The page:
Wednesday saw the usual hour of Prime Minister’s Questions, then moved on to a debate that would be followed by a vote on a bill to address the issue of a no deal Brexit. Basically, the bill stipulated that if Johnson came back from the EU with a new deal on October 19th, Parliament would vote on it. If they voted it down, they would then vote on the possibility of no deal. If no deal was also voted down, the bill mandated that Johnson go to the EU and seek yet another extension to Article 50. This extension would likely be quite a long one, the last thing Johnson wants — if the EU agree to one at all. This bill passed, handing Johnson his second defeat in 24 hours. A surprise amendment to the bill also passed that requires yet another vote on May’s deal before an extension is sought.
As if that weren’t enough for one day, this was followed by a vote on the early general election. As expected, Johnson didn’t get the votes needed for the election and went 0/3 on his first three votes as prime minister.
On Saturday, Amber Rudd, secretary of state for work and pensions, resigned from the government and from the party whip. She cited the government’s lack of transparency and a lack of evidence that they are planning for anything other than a no deal Brexit. While not necessarily a massive blow to Johnson’s government, it could trigger a chain reaction of MPs to follow.
Bringing us back up-to-date, the following Monday (9/9), Parliament had its last day in session before the prorogation. There were more emergency debates on Brexit, followed by yet another vote on an early general election.
One of the 21 banished Tory rebels Dominic Grieve brought a motion seeking to force the government to publish documents outlining their plan for a no deal Brexit — the infamous Operation Yellowhammer report which outlines potentially hair-raising medicine and food shortages — as well as their communications leading to the decision to prorogue Parliament. The vote on that motion passed, handing the government yet another defeat. Johnson’s team looks unlikely to comply, though, with a government source telling The Daily Mail “Dominic Grieve can fuck off.” This sparked speculation of legal challenges to Johnson’s government in the courts — or should I say, further legal challenges, as we will see.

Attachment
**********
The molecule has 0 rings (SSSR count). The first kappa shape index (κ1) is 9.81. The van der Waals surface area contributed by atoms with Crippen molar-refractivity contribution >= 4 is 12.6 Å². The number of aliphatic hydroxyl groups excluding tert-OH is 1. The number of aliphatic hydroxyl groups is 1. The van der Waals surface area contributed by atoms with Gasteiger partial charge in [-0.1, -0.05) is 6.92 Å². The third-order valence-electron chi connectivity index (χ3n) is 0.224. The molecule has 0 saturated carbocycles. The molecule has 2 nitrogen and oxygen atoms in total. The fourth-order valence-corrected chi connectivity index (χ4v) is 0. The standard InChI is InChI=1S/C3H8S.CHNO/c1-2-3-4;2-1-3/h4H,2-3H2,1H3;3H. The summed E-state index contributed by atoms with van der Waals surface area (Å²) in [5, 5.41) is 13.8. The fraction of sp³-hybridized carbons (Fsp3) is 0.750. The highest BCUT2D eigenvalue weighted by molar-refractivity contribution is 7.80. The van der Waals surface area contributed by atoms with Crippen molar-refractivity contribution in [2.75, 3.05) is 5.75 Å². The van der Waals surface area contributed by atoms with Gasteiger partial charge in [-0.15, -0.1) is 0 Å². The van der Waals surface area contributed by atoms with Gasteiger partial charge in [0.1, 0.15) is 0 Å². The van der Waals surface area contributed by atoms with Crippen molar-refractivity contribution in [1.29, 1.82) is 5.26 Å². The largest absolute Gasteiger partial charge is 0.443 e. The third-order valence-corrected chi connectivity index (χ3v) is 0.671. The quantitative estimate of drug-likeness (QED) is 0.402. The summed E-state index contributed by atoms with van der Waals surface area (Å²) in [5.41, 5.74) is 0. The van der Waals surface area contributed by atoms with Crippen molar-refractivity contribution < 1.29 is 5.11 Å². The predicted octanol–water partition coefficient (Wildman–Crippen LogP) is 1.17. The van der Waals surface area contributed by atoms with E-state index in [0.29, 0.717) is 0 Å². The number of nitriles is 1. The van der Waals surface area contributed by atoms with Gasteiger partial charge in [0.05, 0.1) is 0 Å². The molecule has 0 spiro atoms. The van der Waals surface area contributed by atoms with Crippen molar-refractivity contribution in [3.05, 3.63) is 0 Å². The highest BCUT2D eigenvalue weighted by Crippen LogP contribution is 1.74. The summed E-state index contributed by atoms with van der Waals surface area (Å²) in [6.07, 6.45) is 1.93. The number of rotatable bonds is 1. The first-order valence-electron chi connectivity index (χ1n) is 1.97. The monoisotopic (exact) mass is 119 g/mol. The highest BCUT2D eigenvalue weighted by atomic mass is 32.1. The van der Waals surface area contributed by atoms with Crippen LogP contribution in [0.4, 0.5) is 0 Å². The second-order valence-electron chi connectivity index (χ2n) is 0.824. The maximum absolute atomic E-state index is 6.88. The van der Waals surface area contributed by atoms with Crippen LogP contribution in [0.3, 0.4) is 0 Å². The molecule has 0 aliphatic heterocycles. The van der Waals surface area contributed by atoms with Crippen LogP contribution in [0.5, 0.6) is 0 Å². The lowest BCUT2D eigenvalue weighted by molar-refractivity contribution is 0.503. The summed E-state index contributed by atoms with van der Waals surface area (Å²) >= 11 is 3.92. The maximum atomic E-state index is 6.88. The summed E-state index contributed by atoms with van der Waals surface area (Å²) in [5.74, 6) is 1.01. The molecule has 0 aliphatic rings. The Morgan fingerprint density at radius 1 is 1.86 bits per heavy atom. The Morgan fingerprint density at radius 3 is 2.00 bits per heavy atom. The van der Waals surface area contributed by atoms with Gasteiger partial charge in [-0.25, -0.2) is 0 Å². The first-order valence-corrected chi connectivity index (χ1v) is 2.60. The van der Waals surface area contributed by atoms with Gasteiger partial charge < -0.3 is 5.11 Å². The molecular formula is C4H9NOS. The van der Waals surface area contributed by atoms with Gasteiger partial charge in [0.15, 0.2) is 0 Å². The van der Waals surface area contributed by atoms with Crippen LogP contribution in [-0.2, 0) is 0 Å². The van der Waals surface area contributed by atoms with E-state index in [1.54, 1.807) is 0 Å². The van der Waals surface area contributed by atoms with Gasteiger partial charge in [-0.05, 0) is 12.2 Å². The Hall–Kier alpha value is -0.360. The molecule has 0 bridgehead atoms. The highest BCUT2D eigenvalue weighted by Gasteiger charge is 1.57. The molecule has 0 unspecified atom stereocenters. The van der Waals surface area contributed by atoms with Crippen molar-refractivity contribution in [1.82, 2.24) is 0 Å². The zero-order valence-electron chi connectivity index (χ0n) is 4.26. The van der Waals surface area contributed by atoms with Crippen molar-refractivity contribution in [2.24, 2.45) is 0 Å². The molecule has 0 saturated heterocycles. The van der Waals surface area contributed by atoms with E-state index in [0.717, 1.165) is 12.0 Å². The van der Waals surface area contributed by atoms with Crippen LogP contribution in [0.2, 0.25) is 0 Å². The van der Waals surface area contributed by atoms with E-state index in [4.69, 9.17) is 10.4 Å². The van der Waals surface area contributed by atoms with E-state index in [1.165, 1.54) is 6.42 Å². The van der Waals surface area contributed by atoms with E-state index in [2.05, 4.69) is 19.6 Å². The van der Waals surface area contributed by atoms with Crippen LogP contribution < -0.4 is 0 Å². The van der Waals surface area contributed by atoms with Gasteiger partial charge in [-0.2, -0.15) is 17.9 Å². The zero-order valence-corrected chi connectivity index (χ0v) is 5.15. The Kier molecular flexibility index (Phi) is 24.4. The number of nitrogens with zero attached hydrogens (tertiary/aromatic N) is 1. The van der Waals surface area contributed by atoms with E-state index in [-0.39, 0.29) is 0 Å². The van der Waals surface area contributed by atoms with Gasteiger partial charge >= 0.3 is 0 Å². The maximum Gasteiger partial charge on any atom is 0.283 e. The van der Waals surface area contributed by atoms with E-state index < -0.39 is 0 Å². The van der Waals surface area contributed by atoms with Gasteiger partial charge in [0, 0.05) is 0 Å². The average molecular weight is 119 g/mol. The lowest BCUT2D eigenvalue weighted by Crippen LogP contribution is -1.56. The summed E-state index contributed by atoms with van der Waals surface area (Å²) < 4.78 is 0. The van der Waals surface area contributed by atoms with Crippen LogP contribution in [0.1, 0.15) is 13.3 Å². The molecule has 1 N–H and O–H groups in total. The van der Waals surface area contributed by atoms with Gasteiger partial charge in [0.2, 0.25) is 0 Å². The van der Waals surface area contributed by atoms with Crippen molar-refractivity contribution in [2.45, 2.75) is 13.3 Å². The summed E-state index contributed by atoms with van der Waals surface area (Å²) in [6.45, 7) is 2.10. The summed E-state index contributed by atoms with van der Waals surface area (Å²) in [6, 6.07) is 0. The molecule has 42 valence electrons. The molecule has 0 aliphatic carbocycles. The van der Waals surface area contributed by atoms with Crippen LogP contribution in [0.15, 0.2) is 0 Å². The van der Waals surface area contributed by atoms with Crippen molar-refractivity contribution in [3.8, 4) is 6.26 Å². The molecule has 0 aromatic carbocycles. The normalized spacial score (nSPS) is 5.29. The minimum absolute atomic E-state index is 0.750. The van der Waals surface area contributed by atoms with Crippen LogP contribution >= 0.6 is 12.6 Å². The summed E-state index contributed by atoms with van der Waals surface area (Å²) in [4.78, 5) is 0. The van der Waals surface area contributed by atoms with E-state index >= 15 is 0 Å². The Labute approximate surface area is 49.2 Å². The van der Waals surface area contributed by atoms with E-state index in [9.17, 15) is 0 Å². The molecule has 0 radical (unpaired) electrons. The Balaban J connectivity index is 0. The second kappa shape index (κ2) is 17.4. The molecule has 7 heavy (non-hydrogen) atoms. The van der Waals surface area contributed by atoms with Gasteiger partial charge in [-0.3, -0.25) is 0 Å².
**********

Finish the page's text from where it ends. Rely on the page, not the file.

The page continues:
Then MPs sought confirmation that Boris Johnson’s government would abide by the law that had passed on Wednesday and received royal assent that morning, to postpone the possibility of a no deal Brexit. While the government maintains it is not seeking to break the new law, Johnson insisted “this government will not delay Brexit any further.”
And as expected, the government failed to get the 2/3 majority needed for an early general election. If you’re keeping count, that’s six votes and six defeats in six days for Johnson. Conservative MPs left the Commons for the ceremonial proroguing of Parliament around 1:00 a.m., with arguments breaking out, shouts of “shame on you,” and opposition MPs holding up signs that said “silenced” while they boycotted the ceremony in protest. The Speaker of the House John Bercow remarked: “I’m perfectly happy to play my part, but I do want to make the point that this is not a standard or normal prorogation. It’s one of the longest for decades and it represents an act of executive fiat.”
Where Are We Now?
Will Britain be stuck in Brexit limbo forever?
Over the past week, Johnson has lost his majority, watched the victory of several votes that obstruct his Brexit strategy, and lost two votes on a general election that could boost him to a working majority.
Today, Scotland’s highest appeal court ruled his proroguing of Parliament is unlawful. But even so, his government is resisting demands to recall Parliament. Outside of the UK, France has announced that even if the UK seeks an extension, they will likely block it under the current circumstances.
The implications of all of this remain to be seen. Johnson will be going forward with a minority government and very few cards left to play. But he and his advisors are notoriously unpredictable, and the remaining month and a half on the Brexit clock are certain to be eventful.